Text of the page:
Love is a competitive advantage.
What really depressed me about Emi’s piece is her conclusion that she can’t fall in love with a company anymore. I recognised myself in her description of being so in love with the company when I first joined Google London in 2006. It felt like a family, not like a company: working hard and having dinner in the office, amazingly fun offsites, a shared mission and purpose. As Emi points out, it was also all-consuming and sometimes hard to detach. I struggled to let it be just a job, not my life. I learnt to draw boundaries, for example starting my work day at 10am so I could have time with my baby son in the morning, since I spent most evenings in the office on video calls with California.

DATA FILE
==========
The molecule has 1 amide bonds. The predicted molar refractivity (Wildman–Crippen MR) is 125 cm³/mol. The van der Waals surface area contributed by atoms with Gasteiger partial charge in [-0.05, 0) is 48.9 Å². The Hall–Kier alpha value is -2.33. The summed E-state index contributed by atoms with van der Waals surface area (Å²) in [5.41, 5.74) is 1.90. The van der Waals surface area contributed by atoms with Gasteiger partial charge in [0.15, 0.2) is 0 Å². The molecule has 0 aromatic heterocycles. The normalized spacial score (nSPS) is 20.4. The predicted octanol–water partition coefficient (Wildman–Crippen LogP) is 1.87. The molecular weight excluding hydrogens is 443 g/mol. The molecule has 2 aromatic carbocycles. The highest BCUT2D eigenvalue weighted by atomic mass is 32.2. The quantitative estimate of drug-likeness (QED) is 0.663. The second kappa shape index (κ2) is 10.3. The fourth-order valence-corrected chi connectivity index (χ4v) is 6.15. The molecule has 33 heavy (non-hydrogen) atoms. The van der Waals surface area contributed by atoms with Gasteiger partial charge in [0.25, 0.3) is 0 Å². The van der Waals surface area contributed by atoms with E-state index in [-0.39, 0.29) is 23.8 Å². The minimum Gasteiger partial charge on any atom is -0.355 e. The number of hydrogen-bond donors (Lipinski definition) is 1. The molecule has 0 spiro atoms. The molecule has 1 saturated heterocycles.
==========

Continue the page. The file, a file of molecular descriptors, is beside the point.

During my career I have fallen in and out of love with most of my jobs. Sometimes the love lasted only a few months, but often I had a few good years. I was still in love when eToys went bankrupt and died in 2001. When the love withers, it’s time to move on, as with any relationship. You don’t have to leave immediately: in a recent podcast on how to rethink bad decisions Adam Grant interviews Janice Burch who made herself a 1 year exit plan to leave the company she didn’t thrive in.